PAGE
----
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From Rational To Spiritual In The Economic Thought



    (Academy of Economic Studies of Moldova, Chisinau, Republic of Moldova)


The paper examines the evolution in the patterns of human economic behavior across the history of economic thought. The author considers the development of the Homo Economicus concept in the view of the scarcity problem in economics and the Homo Socialis concept, with its extreme manifestation – Homo Sovieticus, attested in the former socialist countries of the world. In this context, the author examines the phenomenon of societal constraint on personality. Another prototype of economic behavior - Homo Informaticus and, its boundary manifestation - Homo Interneticus are discussed in the view of the informational constraint phenomenon. The author introduces the Homo Creativus ‘character’, whose behavior is characterized by the attempt to overcome the rational mind constraint. The paper considers the need to adopt the Homo Spiritualis paradigm within the frame of economic thought - a need already highlighted by notorious scholars. According to the writer the urge to develop this paradigm is implicitly determined by the spreading of the underground economy, the globalization and virtualization of the human activity, their impact on human personality. In her approach of the Homo Spiritualis concept the author supports the view that spirituality should not be confused with religion, although the two are related. In practical terms the issue of incorporating spirituality into economics and business courses is approached.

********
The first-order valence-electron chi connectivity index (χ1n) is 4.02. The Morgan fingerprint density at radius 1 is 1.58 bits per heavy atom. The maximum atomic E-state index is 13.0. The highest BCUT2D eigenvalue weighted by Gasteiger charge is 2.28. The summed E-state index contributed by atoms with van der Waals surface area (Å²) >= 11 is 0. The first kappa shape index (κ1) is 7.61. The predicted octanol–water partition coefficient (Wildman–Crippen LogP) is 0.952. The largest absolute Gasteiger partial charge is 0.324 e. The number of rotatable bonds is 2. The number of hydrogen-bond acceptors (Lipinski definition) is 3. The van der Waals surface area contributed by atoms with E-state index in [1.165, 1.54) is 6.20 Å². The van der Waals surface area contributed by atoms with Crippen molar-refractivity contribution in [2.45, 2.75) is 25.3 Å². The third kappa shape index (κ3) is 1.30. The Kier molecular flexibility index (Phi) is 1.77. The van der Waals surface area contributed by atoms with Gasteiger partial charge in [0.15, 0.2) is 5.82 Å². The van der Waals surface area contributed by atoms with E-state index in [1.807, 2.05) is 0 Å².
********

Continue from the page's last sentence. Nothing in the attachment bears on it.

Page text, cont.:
Suggested Citation

  • Elina BENEA-POPUSOI, 2015. "From Rational To Spiritual In The Economic Thought," Review of Economic and Business Studies, Alexandru Ioan Cuza University, Faculty of Economics and Business Administration, issue 16, pages 157-165, December.
  • Handle: RePEc:aic:revebs:y:2015:d:16:beneapopusoie

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    References listed on IDEAS

    1. Geoffrey Brennan, 2008. "Homo economicus and homo politicus: an introduction," Public Choice, Springer, vol. 137(3), pages 429-438, December.
    2. Michael Alexeev & William Pyle, 2003. "A note on measuring the unofficial economy in the former Soviet Republics -super-1," The Economics of Transition, The European Bank for Reconstruction and Development, vol. 11(1), pages 153-175, March.
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